Nothing in the PMP’s annual report assesses whether it is accomplishing the fuzzy objective mentioned above. However, elsewhere on the province’s website there is a rough indicator in a chart of “Confirmed and probable acute opioid toxicity deaths in Nova Scotia.” In 2011, six years after the PMP was created, the number was 56. In 2019, the last year before Covid, it was 56. (The official numbers are subject to change.) It makes “The Street” a tempting alternative for people in pain.

In other words, not much has been accomplished. And I wonder how many other people are suffering needlessly at the hands of the PMP. M is tough, so she won’t be resorting to illegal sources for relief. Instead, she’ll endure a drastic reduction in the quality of her life. Others, however, will do what the PMP purportedly wants avoid: they’ll get help from “The Street.”


Note: this piece was written by me and first appeared in the National Post on Oct. 6, 2021 – BT.

Yes, we have no data today

The public focus of COVID-19 in Nova Scotia has been the catastrophe at Northwood’s Halifax campus, where 53 residents died from the disease over 33 days. That’s 84 per cent of the 63 COVID-19 deaths in the province. It’s five percentage points above the Canadian average for long term care facilities (LTCs), which itself compares poorly with the average of 42 per cent among other wealthy countries.

That’s bad enough, but it gets worse. At least four more people in smaller LTCs have succumbed to the virus, for a total of 57 deaths or almost 91 per cent of the provincial total.

This information comes not from the province, but Ryerson University in Toronto. The NS Department of Health and Wellness (DHW) stopped responding to my questions about the other LTCs a week ago. Reporters got similar treatment, but I have more time than they do and found the National Institute on Ageing at Ryerson. The NIA has been tracking the pandemic across the country using news stories and sources of their own. I’ve pasted a screenshot of their site below. The actual map is interactive. The web address and advice on getting the best results are in the caption.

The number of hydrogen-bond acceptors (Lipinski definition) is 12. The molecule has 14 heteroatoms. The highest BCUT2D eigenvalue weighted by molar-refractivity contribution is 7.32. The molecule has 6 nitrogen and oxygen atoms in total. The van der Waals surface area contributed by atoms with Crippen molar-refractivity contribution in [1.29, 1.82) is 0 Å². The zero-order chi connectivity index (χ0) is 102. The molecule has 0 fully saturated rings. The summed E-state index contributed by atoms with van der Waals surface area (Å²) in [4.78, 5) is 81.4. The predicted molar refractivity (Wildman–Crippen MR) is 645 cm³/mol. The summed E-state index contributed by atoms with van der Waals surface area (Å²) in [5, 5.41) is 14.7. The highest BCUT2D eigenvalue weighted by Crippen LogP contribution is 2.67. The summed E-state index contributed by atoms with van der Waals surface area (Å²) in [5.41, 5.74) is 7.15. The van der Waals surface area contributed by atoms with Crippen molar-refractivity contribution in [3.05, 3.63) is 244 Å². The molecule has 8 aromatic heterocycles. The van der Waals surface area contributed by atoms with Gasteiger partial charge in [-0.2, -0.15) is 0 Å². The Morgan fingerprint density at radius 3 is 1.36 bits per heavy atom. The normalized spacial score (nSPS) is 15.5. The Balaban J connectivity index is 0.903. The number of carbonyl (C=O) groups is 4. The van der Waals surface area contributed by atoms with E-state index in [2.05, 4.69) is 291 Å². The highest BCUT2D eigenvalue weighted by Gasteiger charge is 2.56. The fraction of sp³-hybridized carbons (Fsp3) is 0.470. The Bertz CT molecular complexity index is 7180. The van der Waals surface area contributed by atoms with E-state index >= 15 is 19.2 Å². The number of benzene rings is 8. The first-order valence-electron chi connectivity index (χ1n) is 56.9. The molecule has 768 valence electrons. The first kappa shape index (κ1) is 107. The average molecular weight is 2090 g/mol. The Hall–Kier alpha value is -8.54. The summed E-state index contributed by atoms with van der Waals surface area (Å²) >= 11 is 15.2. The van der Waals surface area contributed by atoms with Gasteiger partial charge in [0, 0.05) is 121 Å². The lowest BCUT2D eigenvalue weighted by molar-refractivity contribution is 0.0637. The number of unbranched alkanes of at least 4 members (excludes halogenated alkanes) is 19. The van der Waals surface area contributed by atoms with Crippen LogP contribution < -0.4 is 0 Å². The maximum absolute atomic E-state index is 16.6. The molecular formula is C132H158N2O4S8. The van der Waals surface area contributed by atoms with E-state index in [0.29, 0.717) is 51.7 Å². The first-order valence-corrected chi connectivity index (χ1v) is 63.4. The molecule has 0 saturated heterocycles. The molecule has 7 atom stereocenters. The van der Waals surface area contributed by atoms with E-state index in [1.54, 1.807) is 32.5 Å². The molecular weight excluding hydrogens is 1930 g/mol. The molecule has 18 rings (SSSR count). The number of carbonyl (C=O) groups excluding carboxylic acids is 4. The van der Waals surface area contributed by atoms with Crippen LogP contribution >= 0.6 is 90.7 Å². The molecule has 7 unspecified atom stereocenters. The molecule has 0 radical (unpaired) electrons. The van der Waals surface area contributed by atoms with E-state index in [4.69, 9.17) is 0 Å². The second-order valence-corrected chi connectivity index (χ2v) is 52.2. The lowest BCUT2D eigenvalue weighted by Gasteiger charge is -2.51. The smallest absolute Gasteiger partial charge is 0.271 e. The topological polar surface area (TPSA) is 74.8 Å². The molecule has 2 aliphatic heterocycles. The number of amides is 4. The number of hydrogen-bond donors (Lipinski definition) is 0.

Screen capture of an interactive map maintained by the National Institute on Ageing, Ryerson University, Toronto. The green pins denote affected LTCs. Hovering over them produces data site-specific data and clicking yields more detail. Go to, but do not use the Safari browser.. Chrome works, although it’s a little cranky. PC users may get the best results.

You can see Ryerson’s data in tabular format below.

Name of LTCLocationOwner/OperatorResident InfectionsStaff InfectionsResident Deaths
(NB: no staff deaths recorded)
Magnolia ManorEnfieldStevens Group230
Drummond HallHalifaxShannex 010
Lewis HallDartmouthShannex 010
Harris HallDartmouthShannex 010
Bissett CourtCole HarbourShannex010
R.K. MacDonald Nursing HomeAntigonishNon-profit society010
Ocean View Continuing CareEastern PassageNon-profit society230
Northside Community Guest HomeNorth SydneyNon-profit society401
Admiral Long Term CareDartmouthGem Health Care Group2111
Harbourstone Enhanced Care  Sydney RiverShannex302
Northwood Halifax campusHalifaxNon-profit society2469953
Plus 10 infections reported but not not linked to a specific LTC
Total LTC infections, Staff+Residents392
NS infections to date1,067
% infections related to LTCs36.7%
% of deaths related to LTCs90.5%
Ryerson data in table format

On May 6, DHW switched to reporting active cases at LTCs instead of a cumulative count, making it impossible to accurately understand what was happening in the sector. Perhaps it was a well-intentioned mistake but, if so, it could have easily been corrected anytime during the following 75 days.

None of this is scandalous, but it makes me wonder whether the government is acting in good faith at a time when trust is vital.

Your email is important to us